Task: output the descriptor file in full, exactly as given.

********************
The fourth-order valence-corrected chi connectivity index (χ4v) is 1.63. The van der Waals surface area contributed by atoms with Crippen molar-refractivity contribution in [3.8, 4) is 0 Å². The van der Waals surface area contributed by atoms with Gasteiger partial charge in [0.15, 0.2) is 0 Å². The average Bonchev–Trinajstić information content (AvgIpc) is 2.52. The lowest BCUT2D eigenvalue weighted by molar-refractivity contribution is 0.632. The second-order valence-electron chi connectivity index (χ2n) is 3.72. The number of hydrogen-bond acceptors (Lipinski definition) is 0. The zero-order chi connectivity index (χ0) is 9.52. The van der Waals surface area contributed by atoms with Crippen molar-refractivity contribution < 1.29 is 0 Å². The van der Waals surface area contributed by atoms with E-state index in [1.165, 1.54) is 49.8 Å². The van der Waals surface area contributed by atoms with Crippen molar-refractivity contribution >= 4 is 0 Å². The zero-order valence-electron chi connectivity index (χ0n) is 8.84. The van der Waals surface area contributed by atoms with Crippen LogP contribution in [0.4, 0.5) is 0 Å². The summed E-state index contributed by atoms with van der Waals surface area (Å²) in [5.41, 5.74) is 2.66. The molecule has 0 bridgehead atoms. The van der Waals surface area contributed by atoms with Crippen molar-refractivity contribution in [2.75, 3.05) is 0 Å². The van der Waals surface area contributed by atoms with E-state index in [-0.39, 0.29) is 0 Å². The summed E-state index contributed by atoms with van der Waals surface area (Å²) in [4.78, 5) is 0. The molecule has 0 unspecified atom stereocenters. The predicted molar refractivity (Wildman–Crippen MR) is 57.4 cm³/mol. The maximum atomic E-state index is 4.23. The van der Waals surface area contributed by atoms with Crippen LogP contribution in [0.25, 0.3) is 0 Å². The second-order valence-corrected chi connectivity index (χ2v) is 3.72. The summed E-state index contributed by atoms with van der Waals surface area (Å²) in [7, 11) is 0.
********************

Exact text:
The fourth-order valence-corrected chi connectivity index (χ4v) is 1.63. The van der Waals surface area contributed by atoms with Crippen molar-refractivity contribution in [3.8, 4) is 0 Å². The van der Waals surface area contributed by atoms with Gasteiger partial charge in [0.15, 0.2) is 0 Å². The average Bonchev–Trinajstić information content (AvgIpc) is 2.52. The lowest BCUT2D eigenvalue weighted by molar-refractivity contribution is 0.632. The second-order valence-electron chi connectivity index (χ2n) is 3.72. The number of hydrogen-bond acceptors (Lipinski definition) is 0. The zero-order chi connectivity index (χ0) is 9.52. The van der Waals surface area contributed by atoms with Crippen molar-refractivity contribution < 1.29 is 0 Å². The van der Waals surface area contributed by atoms with E-state index in [1.165, 1.54) is 49.8 Å². The van der Waals surface area contributed by atoms with Crippen molar-refractivity contribution >= 4 is 0 Å². The zero-order valence-electron chi connectivity index (χ0n) is 8.84. The van der Waals surface area contributed by atoms with Crippen LogP contribution in [0.4, 0.5) is 0 Å². The summed E-state index contributed by atoms with van der Waals surface area (Å²) in [5.41, 5.74) is 2.66. The molecule has 0 bridgehead atoms. The van der Waals surface area contributed by atoms with Crippen molar-refractivity contribution in [2.75, 3.05) is 0 Å². The van der Waals surface area contributed by atoms with E-state index in [-0.39, 0.29) is 0 Å². The summed E-state index contributed by atoms with van der Waals surface area (Å²) in [4.78, 5) is 0. The molecule has 0 unspecified atom stereocenters. The predicted molar refractivity (Wildman–Crippen MR) is 57.4 cm³/mol. The maximum atomic E-state index is 4.23. The van der Waals surface area contributed by atoms with Crippen LogP contribution in [0.25, 0.3) is 0 Å². The second-order valence-corrected chi connectivity index (χ2v) is 3.72. The summed E-state index contributed by atoms with van der Waals surface area (Å²) in [7, 11) is 0.